US Secretary of Labour Confirmation: What we can Expect from Alexander Acosta
Last month, Donald Trump announced his second nomination for Secretary of Labour, Florida attorney Alexander Acosta. This comes after Trump’s first choice, fast food executive Andrew Puzder was forced to step down after several accusations of domestic abuse and hiring an undocumented worker as his housemaid.
The new nominee seems to be a more promising candidate, garnering support from Democrats and Republicans alike. Acosta currently serves as Dean of Florida International University of Law and, having served as South Florida’s federal prosecutor during the Bush administration, has also gained much experience in the Justice department at a Federal standard. Before becoming Dean of FIU, Acosta was Assistant Attorney General for the Civil Rights division of the American Department of Justice from 2006-2009. Despite his conservative leanings, Acosta has shown to have the support of many democrats and the United States Hispanic Chamber of Commerce who believe Acosta
will bring to the Trump administration “strong bipartisan and cultural perspective”. This month, it is expected that the Senate will decide on Acosta’s nomination. If approved, he will oversee and regulate annual influx of about one million documented contract workers. Despite his conservative background, much of the cases he has overseen involve defending the rights of minority groups. As Attorney General for the American Department of Justice, Acosta defended the right of Muslims-Americans in allowing them to wear hijabs in classrooms. Additionally, Mr. Acosta has urged politicians to create legal path towards legal immigration. Clearly, this progressive stance is a large contrast towards Trump’s buy American, hire American doctrine.
Understandably, one cannot help but wonder why Trump decided on a candidate who’s record seems to show a more inclusive set of accomplishments. Indeed, as the Senate confirms Trump’s choice (he already has survived three Senate confirmation hearings), Alexander Acosta will be the third Cuban -American cabinet in history, as well as the only (possible) Hispanic member of the Trump administration. Perhaps Trump is aware of the large criticism he has received for not having nominated a single Cabinet secretary from the nation’s second largest population group. Another reason may be to divert attention from recent headlines, such as the resignation of Michael Flynn for misrepresenting conversation with the Russian ambassadors and Secretary of Labour Andrew Puzder’s personal and professional troubles, including his multiple violations of labour laws. However, Alexander Acosta would mark only the third person from a minority group as a member of the Trump administration, and one would have to wonder as well whether Trumps’ choice was strictly a strategic choice to nominate a less controversial, perhaps moderate candidate to avoid further scandals.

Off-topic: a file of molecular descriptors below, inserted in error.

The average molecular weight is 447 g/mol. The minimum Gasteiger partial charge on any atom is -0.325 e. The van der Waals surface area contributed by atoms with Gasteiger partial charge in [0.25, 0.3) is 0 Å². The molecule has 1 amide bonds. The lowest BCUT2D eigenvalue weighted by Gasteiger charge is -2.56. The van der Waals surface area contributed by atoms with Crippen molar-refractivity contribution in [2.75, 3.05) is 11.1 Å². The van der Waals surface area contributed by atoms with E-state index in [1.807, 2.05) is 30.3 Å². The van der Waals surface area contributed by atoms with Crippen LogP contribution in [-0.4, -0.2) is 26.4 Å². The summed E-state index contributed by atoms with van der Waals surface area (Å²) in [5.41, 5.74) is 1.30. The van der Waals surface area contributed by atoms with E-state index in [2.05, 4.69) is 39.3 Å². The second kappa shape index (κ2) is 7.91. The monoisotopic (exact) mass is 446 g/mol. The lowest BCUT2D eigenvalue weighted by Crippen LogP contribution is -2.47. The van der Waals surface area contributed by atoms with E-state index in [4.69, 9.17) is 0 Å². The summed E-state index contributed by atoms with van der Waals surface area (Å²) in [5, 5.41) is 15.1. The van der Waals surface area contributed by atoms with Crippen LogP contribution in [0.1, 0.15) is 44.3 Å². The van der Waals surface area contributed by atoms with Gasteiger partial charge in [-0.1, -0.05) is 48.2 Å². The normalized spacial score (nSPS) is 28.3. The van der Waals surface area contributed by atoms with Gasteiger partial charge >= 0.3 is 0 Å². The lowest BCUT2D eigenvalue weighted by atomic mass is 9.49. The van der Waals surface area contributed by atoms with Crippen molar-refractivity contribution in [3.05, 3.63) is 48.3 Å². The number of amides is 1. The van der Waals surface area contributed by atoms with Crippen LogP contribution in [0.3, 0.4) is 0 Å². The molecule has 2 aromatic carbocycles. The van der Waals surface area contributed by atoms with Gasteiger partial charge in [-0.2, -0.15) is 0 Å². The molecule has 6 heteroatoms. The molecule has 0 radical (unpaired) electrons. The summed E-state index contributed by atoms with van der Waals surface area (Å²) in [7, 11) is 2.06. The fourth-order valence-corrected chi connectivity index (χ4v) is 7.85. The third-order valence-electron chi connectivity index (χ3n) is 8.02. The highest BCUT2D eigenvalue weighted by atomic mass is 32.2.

If the Senate decides to confirm Alexander Acosta as Secretary of Labour, the Hispanic population will have a representative in the highest level of the Executive branch. The Latino voice in the cabinet could be a critical role, but only if Acosta is a strong and willing advocate for the community. Indeed, the department of labour has a had a rich history in the economic and political landscape of the United States. Although the Department of Labour was not established until 1913 under the presidency of William H. Taft, in the century since its inception, it has worked to “foster, promote and develop the welfare of wage earners [and] job seekers of the United States”. Since the first Secretary of Labour William B Wilson, the position has worked to give American workers a voice in government affairs. In the past, all Secretaries of Labour have shown to have a strong familiarity of labour relations and an understanding of the political process in the context of the complex political system which includes labour agencies well as lobbying groups. Currently in the United States federal government, Hispanics make up only eight percent of the total workers in Washington. If the senate confirms the new Secretary, it may be possible that Mr. Acosta would seek to hire qualified Hispanic-Americans to the department. Bi-partisan agreement on the confirmation of the new Secretary of Labour seems to be a strong possibility, as many labour organizations and democratic Senators have voiced their support for the candidate. Unlike many of Trump’s cabinet, Acosta is a qualified candidate who understand the legal procedures critical to ensuring worker’s rights.
The delay for the confirmation hearings has been pushed back to the end of March due to Trump’s unexpected trip to Tennessee where he will attend a rallying and a celebration commemorating Andrew Jackson’s 250th birthday. Despite Trump’s rather unexpected choice for Secretary of Labour, it seems he continues with his pattern of attending campaign rallies, rather than placing higher priority on appointing cabinet positions.